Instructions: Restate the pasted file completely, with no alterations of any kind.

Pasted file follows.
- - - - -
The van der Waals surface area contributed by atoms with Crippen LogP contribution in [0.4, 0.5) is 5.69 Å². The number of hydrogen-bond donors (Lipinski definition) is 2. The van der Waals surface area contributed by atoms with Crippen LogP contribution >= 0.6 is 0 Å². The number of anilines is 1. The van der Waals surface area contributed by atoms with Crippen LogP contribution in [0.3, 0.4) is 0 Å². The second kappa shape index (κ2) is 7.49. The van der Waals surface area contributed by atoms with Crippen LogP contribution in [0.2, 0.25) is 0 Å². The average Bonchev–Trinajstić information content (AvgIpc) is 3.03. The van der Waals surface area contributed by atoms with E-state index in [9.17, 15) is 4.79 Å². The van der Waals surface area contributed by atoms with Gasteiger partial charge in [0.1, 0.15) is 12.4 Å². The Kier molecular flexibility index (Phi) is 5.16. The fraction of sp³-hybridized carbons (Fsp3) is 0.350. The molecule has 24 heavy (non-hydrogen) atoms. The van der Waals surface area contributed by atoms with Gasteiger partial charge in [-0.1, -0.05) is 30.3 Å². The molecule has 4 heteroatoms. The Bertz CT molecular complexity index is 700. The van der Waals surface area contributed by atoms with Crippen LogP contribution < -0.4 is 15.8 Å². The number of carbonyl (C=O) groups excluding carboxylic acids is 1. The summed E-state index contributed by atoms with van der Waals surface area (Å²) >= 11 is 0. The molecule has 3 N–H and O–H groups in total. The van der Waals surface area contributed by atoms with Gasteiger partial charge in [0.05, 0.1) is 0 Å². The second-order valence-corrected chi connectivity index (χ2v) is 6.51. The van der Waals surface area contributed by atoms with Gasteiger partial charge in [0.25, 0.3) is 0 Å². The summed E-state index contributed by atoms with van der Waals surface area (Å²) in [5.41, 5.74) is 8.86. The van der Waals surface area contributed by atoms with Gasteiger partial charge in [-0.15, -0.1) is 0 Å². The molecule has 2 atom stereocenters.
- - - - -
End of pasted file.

The van der Waals surface area contributed by atoms with Crippen LogP contribution in [0.4, 0.5) is 5.69 Å². The number of hydrogen-bond donors (Lipinski definition) is 2. The van der Waals surface area contributed by atoms with Crippen LogP contribution >= 0.6 is 0 Å². The number of anilines is 1. The van der Waals surface area contributed by atoms with Crippen LogP contribution in [0.3, 0.4) is 0 Å². The second kappa shape index (κ2) is 7.49. The van der Waals surface area contributed by atoms with Crippen LogP contribution in [0.2, 0.25) is 0 Å². The average Bonchev–Trinajstić information content (AvgIpc) is 3.03. The van der Waals surface area contributed by atoms with E-state index in [9.17, 15) is 4.79 Å². The van der Waals surface area contributed by atoms with Gasteiger partial charge in [0.1, 0.15) is 12.4 Å². The Kier molecular flexibility index (Phi) is 5.16. The fraction of sp³-hybridized carbons (Fsp3) is 0.350. The molecule has 24 heavy (non-hydrogen) atoms. The van der Waals surface area contributed by atoms with Gasteiger partial charge in [-0.1, -0.05) is 30.3 Å². The molecule has 4 heteroatoms. The Bertz CT molecular complexity index is 700. The van der Waals surface area contributed by atoms with Crippen LogP contribution < -0.4 is 15.8 Å². The number of carbonyl (C=O) groups excluding carboxylic acids is 1. The summed E-state index contributed by atoms with van der Waals surface area (Å²) >= 11 is 0. The molecule has 3 N–H and O–H groups in total. The van der Waals surface area contributed by atoms with Gasteiger partial charge in [0.05, 0.1) is 0 Å². The second-order valence-corrected chi connectivity index (χ2v) is 6.51. The van der Waals surface area contributed by atoms with Gasteiger partial charge in [0.25, 0.3) is 0 Å². The summed E-state index contributed by atoms with van der Waals surface area (Å²) in [5.41, 5.74) is 8.86. The van der Waals surface area contributed by atoms with Gasteiger partial charge in [-0.15, -0.1) is 0 Å². The molecule has 2 atom stereocenters.